Illinois House passes one of the nation’s most liberal reproductive health bills

The measure is a direct response to the recent slew of anti-choice policies in states like Alabama, Georgia, and Missouri.

People participate in a protest against the abortion ban at Lorraine H. Morton Civic Center in Evanston, Illinois, the United States, on May 21, 2019. (Credit: Xinhua/Wang Ping) (Xinhua/ via Getty Images)
People participate in a protest against the abortion ban at Lorraine H. Morton Civic Center in Evanston, Illinois, the United States, on May 21, 2019. (Credit: Xinhua/Wang Ping) (Xinhua/ via Getty Images)

Illinois set itself apart from the slew of states that recently passed anti-choice laws, instead opting to pass a progressive measure that would rescind state abortion restrictions.  

The state House on Tuesday advanced the Reproductive Health Act by a vote of 64-50 after a weekend of fierce debate in the assembly. The legislation is one of the most progressive of its kind in the country, repealing the state’s anti-choice Partial Birth Abortion Ban Act and the Illinois Abortion Act of 1975, removing criminal penalties for providers who perform abortions, and requiring insurance companies to pay for abortions.

“[The bill] treats abortion care just like any other health care because, quite frankly, that’s what it is,” bill sponsor, state Rep. Kelly Cassidy (D), said on the House floor prior to the final passage vote. “Reproductive health is about the full spectrum of care… This is not just about abortion.”

The measure now moves to the Democratic-controlled Senate, where it is expected to pass. Illinois Gov. J.B. Pritzker (D) has also indicated that he will sign the measure into law should it reach his desk.


Under the bill, the state would enact the new Illinois Reproductive Health Act, which affirms a pregnant person’s right to choose, with limited government interference. Supporters have lauded the bill for codifying existing state practices into law and for expanding abortion access for low-income women and gender minorities, as well as those who live in rural areas.

The measure had stalled in the state assembly for months, until state Rep. Cassidy said the numerous strict abortion measures that advanced in states like Alabama, Georgia, Ohio, and Missouri “really upped the ante” for Illinois legislators. The extreme policies in those states drew thousands of protestors, who rallied nationwide in opposition last week. In 2019 alone, nearly 30 abortion bans were introduced, passed, or signed in states across the country, according to NARAL Pro-Choice America. The strictest came from Alabama earlier this month, when Gov. Kay Ivey (R) signed into law a near-total abortion ban that would make it a felony to terminate a pregnancy at any point, unless the health of the pregnant person is at risk, and punish providers with up to 99 years in prison.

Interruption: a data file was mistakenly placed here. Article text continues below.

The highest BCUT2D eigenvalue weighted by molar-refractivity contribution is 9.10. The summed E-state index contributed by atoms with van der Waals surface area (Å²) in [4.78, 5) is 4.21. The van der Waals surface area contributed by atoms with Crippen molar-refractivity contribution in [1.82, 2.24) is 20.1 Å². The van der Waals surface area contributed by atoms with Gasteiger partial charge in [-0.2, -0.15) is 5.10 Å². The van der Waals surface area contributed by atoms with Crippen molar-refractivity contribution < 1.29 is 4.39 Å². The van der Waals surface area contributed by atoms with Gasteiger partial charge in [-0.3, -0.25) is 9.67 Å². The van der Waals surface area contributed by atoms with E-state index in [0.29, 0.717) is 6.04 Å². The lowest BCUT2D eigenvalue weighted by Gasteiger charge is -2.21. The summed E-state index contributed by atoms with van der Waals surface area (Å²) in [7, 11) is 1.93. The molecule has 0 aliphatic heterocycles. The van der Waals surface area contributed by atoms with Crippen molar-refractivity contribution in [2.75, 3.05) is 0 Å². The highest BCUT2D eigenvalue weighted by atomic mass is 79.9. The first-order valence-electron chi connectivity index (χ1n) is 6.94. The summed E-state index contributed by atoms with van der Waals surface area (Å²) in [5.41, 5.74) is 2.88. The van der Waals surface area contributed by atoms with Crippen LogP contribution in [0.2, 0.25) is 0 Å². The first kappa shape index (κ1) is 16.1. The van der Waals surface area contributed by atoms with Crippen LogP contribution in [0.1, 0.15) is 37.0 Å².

“Efforts to undermine reproductive rights have been constant,” Cassidy said. “These attacks have increased dramatically; they are focused and strategic and they are aimed at undermining our right at bodily autonomy … I believe Illinois is better than that and the Reproductive Health Act can help us to show that.” 

Prior to the bill’s passage, state Rep. Avery Bourne (R) criticized as “overly broad” the provisions addressing familial and maternal health and the viability of the fetus. The bill’s language, Cassidy replied, is based on medically-accepted standards.

“How broad do we intend for those to be?” Bourne asked.

“I am not a doctor,” Cassidy said. “A doctor will decide based on the accepted standards of clinical care … These are decisions doctors make all the time for all kinds of health care … We cannot and should not be arguing hypotheticals. Lawmakers are not doctors.”


Toward the end of the debate, a visibly upset Bourne said, “This bill is not about keeping abortion legal in Illinois, this is about a massive expansion that will impact viable babies, and that is wrong.”

State Rep. Anna Moeller (D) said Bourne’s line of questioning was rooted in “scare tactics,” adding that “the opposition doesn’t trust women and doesn’t trust doctors to make ethical and compassionate decisions when it comes to women’s health care … and I find that offensive and disturbing.”

If the bill is signed into law, Illinois would join states like Massachusetts, New York, Nevada, and Vermont, which have also passed similar bills this year in anticipation of the Supreme Court’s new conservative majority overturning the landmark 1973 abortion rights ruling Roe v. Wade